Babies have a mean streak, want their enemies harmed: study
A North Korean nurse comforts a baby at a nursery inside Pyongyang Maternity Hospital in Pyongyang, North Korea on Wednesday, Feb. 20, 2013. (AP Photo/David Guttenfelder)
Darcy Wintonyk, CTV British Columbia
Published Tuesday, March 12, 2013 2:55PM PDT
Last Updated Tuesday, March 12, 2013 3:06PM PDT
They might look all cute and bubbly on the outside, but a new study suggests babies have a hidden mean streak – and even wish harm on people who they identify as different from them.
A University of B.C.-led psychology study found that infants as young as nine-months-old embrace those who pick on individuals who don’t share their preferences.
Study lead author Kiley Hamlin said the findings reveal that babies are constantly busy assessing their surroundings, trying to determine who their friends and enemies are.
Hamlin said almost all of the 112 test babies acted the same during testing.
During the study, babies aged nine to 14 months chose a food they preferred to eat, either graham crackers or green beans.
The youngsters were then shown a puppet show where the character demonstrated the same food preference as the baby. Another puppet demonstrated the opposite preference.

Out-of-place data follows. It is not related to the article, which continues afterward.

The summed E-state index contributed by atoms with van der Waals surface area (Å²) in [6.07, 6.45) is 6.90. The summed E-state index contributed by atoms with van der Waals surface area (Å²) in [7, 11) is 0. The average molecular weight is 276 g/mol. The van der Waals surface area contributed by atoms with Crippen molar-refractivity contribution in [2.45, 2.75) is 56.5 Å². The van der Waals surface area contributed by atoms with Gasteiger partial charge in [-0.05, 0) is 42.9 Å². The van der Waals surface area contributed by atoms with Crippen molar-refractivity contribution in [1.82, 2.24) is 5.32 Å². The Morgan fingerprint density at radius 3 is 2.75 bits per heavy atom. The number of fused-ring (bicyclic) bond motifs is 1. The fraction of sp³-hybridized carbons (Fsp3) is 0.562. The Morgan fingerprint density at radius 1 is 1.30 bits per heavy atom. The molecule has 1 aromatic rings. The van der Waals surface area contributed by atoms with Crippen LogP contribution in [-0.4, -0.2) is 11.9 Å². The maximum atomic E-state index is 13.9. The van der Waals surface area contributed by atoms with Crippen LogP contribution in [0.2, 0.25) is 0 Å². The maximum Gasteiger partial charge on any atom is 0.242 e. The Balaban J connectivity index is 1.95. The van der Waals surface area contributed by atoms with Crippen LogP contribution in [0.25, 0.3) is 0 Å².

The puppets harmed, helped or acted neutrally towards the puppets with different or similar food preferences.
Results showed that the babies far preferred the puppets who harmed the puppet with the opposite food preferences to their own. One baby even planted a kiss on the puppet she liked.
Watch now: UBC baby psychology testing
Hamlin said the findings suggest that babies feel something like schaudenfreude, a German term describing the pleasure experienced when someone you dislike or consider threatening experiences harm.
The babies’ bullying behaviour may be an early version of the social biases experienced by adults. It’s no secret that people tend to gravitate towards those they have things in common with, from sports to career choices to the music they listen to. But study authors believe these preferences can have a dark side, and disliking people who are different may lead us to mistreat them, and excuse – or even applaud – others who mistreat people who are different than us.
“The fact that infants show these social biases before they can even speak suggests that the biases aren’t solely the result of experiencing a divided social world, but are based in part on basic aspects of human social evaluation,” said Hamlin.
The study is published in the journal Psychology Science.